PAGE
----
Altered T Follicular Helper Cell Subsets and Function in Chronic Lymphocytic Leukemia

Front Oncol. 2021 Apr 28;11:674492. doi: 10.3389/fonc.2021.674492. eCollection 2021.


Follicular helper T cells (TFH) have specialized properties in promoting normal B cell activation but their role in chronic lymphocytic leukemia (CLL) is unknown. We find that TFH cells are elevated in CLL patients and are phenotypically abnormal, expressing higher levels of PD-1, TIGIT, CD40L, IFNγ and IL-21, and exhibiting abnormal composition of TFH1, TFH2 and TFH17 subsets. Frequencies of CD4-positive T cells expressing TFH1 markers and IL-21 were positively correlated with patient lymphocyte counts and RAI stage, suggesting that accumulation of abnormal TFH cells is concomitant with expansion of the leukemic B cell clone. Treatment with ibrutinib led to normalization of TFH frequencies and phenotype. TFH cells identified in CLL bone marrow display elevated expression of several functional markers compared to blood TFH cells. CLL T cell-B cell co-culture experiments revealed a correlation of patient TFH frequencies with functional ability of their CD4-positive T cells to promote CLL proliferation. Conversely, CLL cells can preferentially activate the TFH cell subset in co-culture. Together our results indicate that CLL development is associated with expansion of abnormal TFH populations that produce elevated levels of cytokines and costimulatory molecules which may help support CLL proliferation.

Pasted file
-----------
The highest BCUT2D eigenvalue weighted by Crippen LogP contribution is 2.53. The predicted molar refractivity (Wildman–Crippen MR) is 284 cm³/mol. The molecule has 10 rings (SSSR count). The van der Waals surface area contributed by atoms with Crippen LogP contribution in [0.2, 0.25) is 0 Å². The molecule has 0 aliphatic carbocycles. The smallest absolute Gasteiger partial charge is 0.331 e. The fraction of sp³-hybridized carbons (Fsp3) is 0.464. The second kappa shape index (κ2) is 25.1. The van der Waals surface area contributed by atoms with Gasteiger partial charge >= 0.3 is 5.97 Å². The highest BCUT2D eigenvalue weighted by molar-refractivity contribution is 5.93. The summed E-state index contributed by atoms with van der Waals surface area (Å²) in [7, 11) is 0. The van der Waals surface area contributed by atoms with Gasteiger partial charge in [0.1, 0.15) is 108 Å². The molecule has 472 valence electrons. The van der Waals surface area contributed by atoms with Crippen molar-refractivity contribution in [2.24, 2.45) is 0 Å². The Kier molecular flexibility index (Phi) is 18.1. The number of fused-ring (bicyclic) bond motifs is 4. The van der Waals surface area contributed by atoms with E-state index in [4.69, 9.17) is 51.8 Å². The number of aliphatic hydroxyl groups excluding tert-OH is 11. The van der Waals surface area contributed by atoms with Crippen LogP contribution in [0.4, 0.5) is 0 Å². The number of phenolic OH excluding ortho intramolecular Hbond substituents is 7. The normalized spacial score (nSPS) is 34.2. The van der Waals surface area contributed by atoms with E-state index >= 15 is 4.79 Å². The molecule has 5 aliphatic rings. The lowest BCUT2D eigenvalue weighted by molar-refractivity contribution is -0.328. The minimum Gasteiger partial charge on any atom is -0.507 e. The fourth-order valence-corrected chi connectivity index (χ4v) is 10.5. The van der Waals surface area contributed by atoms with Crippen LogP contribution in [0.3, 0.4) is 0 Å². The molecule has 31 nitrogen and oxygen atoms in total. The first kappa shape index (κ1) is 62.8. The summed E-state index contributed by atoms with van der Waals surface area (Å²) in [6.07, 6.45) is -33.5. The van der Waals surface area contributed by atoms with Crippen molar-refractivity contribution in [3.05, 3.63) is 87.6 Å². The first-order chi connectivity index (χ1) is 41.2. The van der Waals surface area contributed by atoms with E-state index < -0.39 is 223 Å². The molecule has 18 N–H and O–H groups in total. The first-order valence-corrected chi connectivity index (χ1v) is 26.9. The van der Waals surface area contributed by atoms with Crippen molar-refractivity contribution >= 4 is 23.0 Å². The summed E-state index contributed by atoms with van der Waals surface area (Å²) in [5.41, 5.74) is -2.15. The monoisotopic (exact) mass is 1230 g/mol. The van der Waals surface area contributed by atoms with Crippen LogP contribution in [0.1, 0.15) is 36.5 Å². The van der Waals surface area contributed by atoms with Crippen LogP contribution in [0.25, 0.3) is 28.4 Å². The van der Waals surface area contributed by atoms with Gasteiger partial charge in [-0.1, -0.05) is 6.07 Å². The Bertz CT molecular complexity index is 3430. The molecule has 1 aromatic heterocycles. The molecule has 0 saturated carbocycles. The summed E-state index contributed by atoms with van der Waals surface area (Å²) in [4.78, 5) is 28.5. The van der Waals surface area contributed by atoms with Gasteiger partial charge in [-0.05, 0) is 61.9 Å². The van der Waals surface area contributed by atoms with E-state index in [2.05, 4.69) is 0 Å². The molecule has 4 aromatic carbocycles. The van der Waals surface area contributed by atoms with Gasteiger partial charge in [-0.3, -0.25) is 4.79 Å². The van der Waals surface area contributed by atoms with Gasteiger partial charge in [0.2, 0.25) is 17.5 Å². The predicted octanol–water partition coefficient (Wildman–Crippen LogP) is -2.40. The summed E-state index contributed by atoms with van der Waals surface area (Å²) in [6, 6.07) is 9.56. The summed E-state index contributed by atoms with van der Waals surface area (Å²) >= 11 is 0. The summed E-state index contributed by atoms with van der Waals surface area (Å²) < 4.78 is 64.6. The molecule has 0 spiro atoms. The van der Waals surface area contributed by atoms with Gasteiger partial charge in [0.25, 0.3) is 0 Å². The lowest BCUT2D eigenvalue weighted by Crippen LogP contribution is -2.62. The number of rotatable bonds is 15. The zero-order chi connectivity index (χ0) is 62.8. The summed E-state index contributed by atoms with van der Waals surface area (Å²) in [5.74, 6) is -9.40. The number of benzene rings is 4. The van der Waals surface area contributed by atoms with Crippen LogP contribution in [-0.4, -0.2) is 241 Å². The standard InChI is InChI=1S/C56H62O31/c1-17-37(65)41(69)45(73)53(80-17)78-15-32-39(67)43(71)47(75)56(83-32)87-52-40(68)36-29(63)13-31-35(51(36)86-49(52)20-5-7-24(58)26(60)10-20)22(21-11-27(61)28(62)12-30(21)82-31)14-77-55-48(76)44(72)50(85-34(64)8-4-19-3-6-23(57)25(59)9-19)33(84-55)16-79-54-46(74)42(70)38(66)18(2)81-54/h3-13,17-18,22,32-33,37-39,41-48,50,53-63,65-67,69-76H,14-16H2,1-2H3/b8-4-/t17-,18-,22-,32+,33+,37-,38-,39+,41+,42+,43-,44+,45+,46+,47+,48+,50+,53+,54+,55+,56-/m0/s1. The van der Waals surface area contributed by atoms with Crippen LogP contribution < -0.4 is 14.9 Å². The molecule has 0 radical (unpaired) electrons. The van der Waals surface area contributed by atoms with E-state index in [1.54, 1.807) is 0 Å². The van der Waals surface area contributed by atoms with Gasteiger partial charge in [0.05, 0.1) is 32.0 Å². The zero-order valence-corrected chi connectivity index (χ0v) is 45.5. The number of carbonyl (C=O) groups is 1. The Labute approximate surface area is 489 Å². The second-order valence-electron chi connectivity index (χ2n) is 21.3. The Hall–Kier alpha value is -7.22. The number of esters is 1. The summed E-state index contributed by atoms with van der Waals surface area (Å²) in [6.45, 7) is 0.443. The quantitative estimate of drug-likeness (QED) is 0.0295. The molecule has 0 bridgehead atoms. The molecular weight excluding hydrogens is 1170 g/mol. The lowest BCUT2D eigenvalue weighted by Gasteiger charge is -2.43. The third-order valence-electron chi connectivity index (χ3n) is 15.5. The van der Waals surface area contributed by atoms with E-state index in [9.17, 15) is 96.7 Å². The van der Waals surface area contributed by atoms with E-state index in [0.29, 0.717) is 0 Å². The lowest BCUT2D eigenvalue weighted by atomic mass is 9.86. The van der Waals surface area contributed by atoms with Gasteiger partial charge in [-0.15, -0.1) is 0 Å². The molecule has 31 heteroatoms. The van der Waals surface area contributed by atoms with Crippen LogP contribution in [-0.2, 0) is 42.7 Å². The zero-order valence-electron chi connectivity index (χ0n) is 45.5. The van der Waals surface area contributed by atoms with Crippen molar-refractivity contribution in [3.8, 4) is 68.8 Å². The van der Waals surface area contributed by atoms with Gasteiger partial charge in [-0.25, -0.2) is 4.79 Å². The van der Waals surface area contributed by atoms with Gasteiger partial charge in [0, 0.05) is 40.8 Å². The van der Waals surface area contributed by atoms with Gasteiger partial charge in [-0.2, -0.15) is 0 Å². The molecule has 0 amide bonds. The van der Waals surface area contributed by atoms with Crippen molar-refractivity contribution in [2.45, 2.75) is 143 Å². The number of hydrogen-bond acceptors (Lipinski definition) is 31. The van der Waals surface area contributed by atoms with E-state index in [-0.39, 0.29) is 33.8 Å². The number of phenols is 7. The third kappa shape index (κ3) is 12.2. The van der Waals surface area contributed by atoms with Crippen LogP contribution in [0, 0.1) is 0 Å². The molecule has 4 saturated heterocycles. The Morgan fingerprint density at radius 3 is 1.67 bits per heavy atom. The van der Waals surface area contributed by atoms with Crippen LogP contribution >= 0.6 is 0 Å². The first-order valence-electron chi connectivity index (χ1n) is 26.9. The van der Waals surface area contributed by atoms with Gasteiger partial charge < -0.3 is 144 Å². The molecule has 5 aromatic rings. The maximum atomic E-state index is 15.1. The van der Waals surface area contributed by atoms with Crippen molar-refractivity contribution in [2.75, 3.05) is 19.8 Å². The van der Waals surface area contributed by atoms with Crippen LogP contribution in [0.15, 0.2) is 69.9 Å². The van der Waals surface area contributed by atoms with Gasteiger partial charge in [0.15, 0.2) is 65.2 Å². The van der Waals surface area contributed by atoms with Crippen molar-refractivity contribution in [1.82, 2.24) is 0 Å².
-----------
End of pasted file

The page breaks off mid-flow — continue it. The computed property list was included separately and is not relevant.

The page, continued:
Keywords: T follicular helper (Tfh) cell; TIGIT; bone marrow; chronic lymphocytic leukemia (CLL); coculture assay; ibrutinib; interleukin 21 (IL-21).